Completely out of step with his constituency and the rest of the country, Biden reaffirms his position on decriminalization as opposed to full legalization.
By David Icke Turner
Photo by Jack H.
Democratic nominee Joe Biden and running mate Sen. Kamala Harris were questioned about marijuana decriminalization and reforms during an ABC News interview last weekend. In what was an incentive policy statement for both Joe Biden and Kamala Harris together, Harris took the lead on centering decriminalization instead of legalization. Despite Harris’s recent progress on adopting a position to federally deschedule and legalize cannabis, Biden remains a stalwart against federal legalization of cannabis.
Biden has proposed to decriminalize cannabis, expand medical availability, and expunge prior convictions. In what is typically a Republican talking point, he has vowed to allow states to determine their own legalization policies.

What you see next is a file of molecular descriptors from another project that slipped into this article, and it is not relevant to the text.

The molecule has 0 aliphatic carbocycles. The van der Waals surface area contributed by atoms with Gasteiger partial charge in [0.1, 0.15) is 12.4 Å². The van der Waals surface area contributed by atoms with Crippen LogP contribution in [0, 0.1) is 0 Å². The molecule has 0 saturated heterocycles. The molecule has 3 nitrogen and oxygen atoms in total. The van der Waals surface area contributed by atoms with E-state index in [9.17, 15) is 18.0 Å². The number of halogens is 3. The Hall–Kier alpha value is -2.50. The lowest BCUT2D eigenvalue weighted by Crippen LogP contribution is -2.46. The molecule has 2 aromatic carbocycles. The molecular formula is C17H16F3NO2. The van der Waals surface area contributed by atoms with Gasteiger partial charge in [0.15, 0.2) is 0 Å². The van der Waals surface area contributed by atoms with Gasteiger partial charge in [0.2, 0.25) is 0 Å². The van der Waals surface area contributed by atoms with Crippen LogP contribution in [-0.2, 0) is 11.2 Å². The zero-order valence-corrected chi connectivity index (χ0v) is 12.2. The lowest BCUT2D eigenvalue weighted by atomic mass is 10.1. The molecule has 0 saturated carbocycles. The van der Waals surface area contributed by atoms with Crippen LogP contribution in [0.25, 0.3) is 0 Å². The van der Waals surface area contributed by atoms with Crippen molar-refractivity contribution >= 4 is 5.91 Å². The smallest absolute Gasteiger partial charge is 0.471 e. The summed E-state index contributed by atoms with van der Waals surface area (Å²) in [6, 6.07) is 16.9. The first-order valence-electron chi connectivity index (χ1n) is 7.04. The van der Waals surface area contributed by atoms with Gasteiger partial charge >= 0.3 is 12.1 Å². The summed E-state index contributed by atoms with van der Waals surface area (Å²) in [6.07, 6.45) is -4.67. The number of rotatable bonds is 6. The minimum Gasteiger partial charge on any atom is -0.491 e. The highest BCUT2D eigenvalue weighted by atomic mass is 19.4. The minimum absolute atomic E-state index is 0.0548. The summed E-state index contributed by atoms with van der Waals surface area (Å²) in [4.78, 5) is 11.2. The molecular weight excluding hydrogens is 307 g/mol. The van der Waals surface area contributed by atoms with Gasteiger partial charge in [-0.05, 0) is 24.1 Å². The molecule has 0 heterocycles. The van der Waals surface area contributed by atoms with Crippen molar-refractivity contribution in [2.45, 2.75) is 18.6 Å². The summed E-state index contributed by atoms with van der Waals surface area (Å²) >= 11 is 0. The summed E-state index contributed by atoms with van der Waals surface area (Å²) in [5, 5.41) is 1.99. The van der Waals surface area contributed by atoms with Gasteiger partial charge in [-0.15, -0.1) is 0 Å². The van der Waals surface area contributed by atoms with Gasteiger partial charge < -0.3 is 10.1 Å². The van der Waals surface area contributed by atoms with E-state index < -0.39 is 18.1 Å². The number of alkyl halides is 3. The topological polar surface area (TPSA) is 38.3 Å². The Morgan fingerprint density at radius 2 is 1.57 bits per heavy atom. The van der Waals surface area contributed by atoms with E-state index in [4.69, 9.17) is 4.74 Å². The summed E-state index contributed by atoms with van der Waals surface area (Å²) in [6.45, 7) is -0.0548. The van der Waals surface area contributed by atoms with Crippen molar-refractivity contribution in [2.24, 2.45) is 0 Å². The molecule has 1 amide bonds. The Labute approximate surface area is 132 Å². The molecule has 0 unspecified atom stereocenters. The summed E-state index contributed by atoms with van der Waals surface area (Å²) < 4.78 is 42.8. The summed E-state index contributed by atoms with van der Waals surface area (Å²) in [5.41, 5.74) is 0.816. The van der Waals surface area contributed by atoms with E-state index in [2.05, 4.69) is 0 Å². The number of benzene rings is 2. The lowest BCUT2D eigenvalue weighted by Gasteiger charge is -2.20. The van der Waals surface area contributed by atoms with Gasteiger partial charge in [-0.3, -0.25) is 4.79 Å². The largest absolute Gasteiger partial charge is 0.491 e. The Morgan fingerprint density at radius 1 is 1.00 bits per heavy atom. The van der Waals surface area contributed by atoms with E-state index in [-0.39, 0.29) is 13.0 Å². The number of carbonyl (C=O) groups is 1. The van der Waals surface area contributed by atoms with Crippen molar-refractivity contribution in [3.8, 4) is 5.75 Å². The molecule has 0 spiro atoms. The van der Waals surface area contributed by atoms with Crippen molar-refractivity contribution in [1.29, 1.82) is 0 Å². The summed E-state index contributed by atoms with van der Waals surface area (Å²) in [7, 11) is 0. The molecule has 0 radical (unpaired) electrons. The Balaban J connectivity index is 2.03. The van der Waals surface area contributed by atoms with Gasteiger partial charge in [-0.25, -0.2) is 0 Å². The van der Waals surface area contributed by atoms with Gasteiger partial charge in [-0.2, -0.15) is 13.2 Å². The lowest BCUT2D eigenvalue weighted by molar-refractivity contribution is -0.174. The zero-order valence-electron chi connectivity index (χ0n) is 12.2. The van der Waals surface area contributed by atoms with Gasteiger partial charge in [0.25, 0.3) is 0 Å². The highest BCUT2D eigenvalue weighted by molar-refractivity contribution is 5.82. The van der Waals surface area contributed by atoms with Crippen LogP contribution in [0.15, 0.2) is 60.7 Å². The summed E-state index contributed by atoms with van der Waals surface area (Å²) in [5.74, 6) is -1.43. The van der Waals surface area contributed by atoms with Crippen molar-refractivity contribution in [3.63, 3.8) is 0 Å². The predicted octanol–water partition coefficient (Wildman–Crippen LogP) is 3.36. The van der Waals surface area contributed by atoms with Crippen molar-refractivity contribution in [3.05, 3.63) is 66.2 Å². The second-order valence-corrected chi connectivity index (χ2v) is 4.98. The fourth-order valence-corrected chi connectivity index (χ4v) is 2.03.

Echoing 1990’s sentiments of ‘treatment over incarceration’, Biden explained “we’re going to make sure that we change the entire system in the way in which we deal with criminal justice from punishment to rehabilitate, no one should be going to jail because they have a drug addiction.” Furthering his archaic position, he added that ‘addicts’ “should be going into mandatory drug treatment, that’s why I set up drug courts.”
Biden has wavered little on his long term opposition to federal legalization. On the other side of the aisle, Donald Trump’s has been advising GOP governors and policy analysts to fight cannabis legalization initiatives on state ballots as it is believed to increase Democratic turnout in those elections. There is no evidence that Democrats support cannabis legalization any more or less than Republicans.
According to Pew Research Center’s American Trends Panel, an overwhelming majority of U.S. adults , 91%, say cannabis should be legal either for medical and recreational use. Fewer than one-in-ten prefer to keep marijuana illegal.